“If you party with these guys, be careful,” adds Johansen. “They’re profession­als.” Johansen has been president of the Maine Lobster Boat Racing Associatio­n for over 12 years, and in that time, he has witnessed just about everything. Wearing brown boat shoes, khakis and a blue button down, he is by far the most dressed up person on the docks.

Much easier to spot is Stevie Carver, sporting a shock of white hair, one of his signature tie-dye shirts and a rainbow beer koozie. The 58-year-old tells me he’s known as the “old hippie,” and has singlehand­edly revived the market for tie-dye apparel in his hometown of Jonesport, widely considered to be the birthplace of lobster boat racing. He and his crew arrived this morning on his 35-foot lobster boat Another Dirls, having traveled about 100 miles by sea. Carver has been a lobster fisherman since he was 13. “There is no retirement plan in this business,” he says. “You work until you’re dead.”

But if that’s a sobering reality, nobody told these guys. With Carver is a motley crew of young men drinking Twisted Teas and Pabst Blue Ribbon, with more coolers assembled on board than people. One of the young men, Eric Blackwood, mans the grill—a Weber lashed to the boat’s cockpit with bungee cords. “Cheddah dog here if you want one,” he offers at regular intervals. With his red beard, large build and booming voice, he resembles Carver in personalit­y alone, but he assures me that they’re related.

“I’ve known this bird since I was born. I’m his nephew,” says Blackwood. “You guys blood related?” I ask. “Unfortunat­ely,” says Carver. His reply elicits whoops and raucous laughter from the crew, not the least from Blackwood himself.

The mood is light, as it should be. But two years ago, there was less to celebrate. As Carver tells it, one fall morning, a seemingly spontaneou­s fire consumed his 32-foot Holland, Bigger Dirls, while the boat rested on a mooring. Fortunatel­y, no one was injured in the blaze, but it was Carver’s only boat, and, more than that, it was his livelihood. The following season he was forced to work as crew for an older lobster fisherman. He grew despondent.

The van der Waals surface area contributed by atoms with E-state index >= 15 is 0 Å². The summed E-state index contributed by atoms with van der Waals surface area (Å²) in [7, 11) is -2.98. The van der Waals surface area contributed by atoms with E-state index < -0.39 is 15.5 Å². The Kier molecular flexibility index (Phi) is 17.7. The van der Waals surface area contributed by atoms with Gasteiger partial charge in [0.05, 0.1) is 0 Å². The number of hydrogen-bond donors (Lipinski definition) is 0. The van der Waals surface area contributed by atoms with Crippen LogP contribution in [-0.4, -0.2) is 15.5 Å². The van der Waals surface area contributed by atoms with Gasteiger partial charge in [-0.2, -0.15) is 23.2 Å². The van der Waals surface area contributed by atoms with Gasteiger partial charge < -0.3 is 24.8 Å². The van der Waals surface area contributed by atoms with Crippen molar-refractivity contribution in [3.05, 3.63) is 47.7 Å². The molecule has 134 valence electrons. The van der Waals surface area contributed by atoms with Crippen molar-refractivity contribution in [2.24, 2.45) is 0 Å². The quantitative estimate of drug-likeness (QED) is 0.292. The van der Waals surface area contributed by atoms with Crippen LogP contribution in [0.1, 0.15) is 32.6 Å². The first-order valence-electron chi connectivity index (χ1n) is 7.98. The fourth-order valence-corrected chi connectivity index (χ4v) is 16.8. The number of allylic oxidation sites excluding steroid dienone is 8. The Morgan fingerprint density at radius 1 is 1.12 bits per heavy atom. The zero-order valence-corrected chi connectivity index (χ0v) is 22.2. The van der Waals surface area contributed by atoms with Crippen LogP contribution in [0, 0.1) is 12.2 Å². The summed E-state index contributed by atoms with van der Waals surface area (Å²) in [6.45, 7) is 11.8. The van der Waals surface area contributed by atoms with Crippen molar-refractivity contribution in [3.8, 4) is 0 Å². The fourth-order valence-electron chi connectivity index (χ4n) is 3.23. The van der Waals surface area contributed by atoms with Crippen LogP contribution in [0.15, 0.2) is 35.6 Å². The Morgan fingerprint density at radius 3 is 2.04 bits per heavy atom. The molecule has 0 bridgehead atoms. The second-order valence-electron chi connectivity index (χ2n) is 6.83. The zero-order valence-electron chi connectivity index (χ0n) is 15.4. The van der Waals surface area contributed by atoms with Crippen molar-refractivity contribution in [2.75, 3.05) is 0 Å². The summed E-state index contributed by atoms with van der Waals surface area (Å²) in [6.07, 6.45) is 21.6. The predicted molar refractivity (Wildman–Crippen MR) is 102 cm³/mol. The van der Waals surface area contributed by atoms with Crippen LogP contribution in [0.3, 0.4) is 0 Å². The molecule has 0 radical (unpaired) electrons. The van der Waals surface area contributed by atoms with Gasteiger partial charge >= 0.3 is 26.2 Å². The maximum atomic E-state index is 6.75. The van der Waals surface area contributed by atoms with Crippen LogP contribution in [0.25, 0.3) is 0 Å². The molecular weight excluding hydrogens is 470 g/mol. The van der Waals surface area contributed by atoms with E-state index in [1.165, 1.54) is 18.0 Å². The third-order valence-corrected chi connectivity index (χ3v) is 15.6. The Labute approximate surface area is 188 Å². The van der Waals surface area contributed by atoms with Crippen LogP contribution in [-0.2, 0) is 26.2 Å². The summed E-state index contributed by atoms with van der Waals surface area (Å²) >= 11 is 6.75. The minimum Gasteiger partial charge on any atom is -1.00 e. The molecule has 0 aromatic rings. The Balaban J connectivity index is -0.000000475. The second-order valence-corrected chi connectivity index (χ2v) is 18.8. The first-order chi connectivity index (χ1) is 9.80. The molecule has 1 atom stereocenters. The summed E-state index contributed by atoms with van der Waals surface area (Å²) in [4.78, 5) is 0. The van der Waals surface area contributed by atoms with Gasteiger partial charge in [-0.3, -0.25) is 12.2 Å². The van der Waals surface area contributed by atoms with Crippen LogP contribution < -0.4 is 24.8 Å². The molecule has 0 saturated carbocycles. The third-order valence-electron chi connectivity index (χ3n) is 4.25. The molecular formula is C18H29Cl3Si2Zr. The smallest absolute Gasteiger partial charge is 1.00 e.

But friends and family rallied to his cause. In a little over a year, he saved up enough money to buy a new boat, propositio­ning the famous semicustom builder Glenn Holland to make a unique 35-footer just for him. With the help of over 15 people—“many of them here today”—Carver was able to get the boat ready in time for racing season. A phoenix splayed on the bow is a symbol of how he overcame the hand dealt by fate and rose from the ashes.

For these lobster fishermen, family is everything. (You don’t

weather one of the state’s notoriousl­y long winters alone.) Steve Johnson of Long Island, Maine, came with a flotilla of boats, all tied up together at the dock. Aboard the 28-foot Bud & Dawn—Johnson’s custom torpedo-stern, recreation­al lobster boat “with nitros”—he has a cardboard cutout of his deceased parents, Bud and Dawn Johnson. “They always went racing with me,” says Johnson. They still do.

As we chat, Johnson’s family and friends are hanging out aboard one of the vessels in the flotilla, a commercial-sized lobster boat. The lucky ones are enjoying a makeshift hot tub, created by ingeniousl­y heating a large livewell. Ever the tinkerer, Johnson tells me he has been racing since he was 6 years old. In the past, he has raced aboard all manner of outlandish inventions, including a convertibl­e-car-boat and a craft inspired by a tiki bar. On the circuit, he has a reputation for using nitrous oxide—better known by its nickname NOS—to edge out the competitio­n. “He’ll be the first one to beat you, but he’ll be the first one to help you when you’re in trouble,” says Johansen.